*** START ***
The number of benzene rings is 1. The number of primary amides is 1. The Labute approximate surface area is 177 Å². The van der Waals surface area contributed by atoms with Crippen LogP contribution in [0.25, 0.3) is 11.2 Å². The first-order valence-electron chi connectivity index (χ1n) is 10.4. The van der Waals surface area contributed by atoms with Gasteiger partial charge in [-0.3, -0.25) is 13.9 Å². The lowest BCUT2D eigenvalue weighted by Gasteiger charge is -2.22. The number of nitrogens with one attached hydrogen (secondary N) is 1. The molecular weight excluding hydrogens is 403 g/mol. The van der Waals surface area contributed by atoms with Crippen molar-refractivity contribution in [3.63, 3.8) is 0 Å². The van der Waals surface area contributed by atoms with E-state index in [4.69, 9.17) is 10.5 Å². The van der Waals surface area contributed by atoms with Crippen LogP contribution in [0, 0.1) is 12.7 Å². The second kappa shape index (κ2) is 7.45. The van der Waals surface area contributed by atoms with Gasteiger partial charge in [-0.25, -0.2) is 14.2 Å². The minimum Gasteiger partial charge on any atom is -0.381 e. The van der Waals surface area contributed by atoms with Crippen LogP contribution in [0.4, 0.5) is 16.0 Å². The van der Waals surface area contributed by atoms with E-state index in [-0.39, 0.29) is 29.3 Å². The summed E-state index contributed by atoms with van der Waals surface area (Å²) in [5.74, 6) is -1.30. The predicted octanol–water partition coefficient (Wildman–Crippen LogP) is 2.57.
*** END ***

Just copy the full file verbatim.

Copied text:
The number of benzene rings is 1. The number of primary amides is 1. The Labute approximate surface area is 177 Å². The van der Waals surface area contributed by atoms with Crippen LogP contribution in [0.25, 0.3) is 11.2 Å². The first-order valence-electron chi connectivity index (χ1n) is 10.4. The van der Waals surface area contributed by atoms with Gasteiger partial charge in [-0.3, -0.25) is 13.9 Å². The lowest BCUT2D eigenvalue weighted by Gasteiger charge is -2.22. The number of nitrogens with one attached hydrogen (secondary N) is 1. The molecular weight excluding hydrogens is 403 g/mol. The van der Waals surface area contributed by atoms with Crippen molar-refractivity contribution in [3.63, 3.8) is 0 Å². The van der Waals surface area contributed by atoms with E-state index in [4.69, 9.17) is 10.5 Å². The van der Waals surface area contributed by atoms with Crippen LogP contribution in [0, 0.1) is 12.7 Å². The second kappa shape index (κ2) is 7.45. The van der Waals surface area contributed by atoms with Gasteiger partial charge in [-0.25, -0.2) is 14.2 Å². The minimum Gasteiger partial charge on any atom is -0.381 e. The van der Waals surface area contributed by atoms with Crippen LogP contribution in [0.4, 0.5) is 16.0 Å². The van der Waals surface area contributed by atoms with E-state index in [-0.39, 0.29) is 29.3 Å². The summed E-state index contributed by atoms with van der Waals surface area (Å²) in [5.74, 6) is -1.30. The predicted octanol–water partition coefficient (Wildman–Crippen LogP) is 2.57.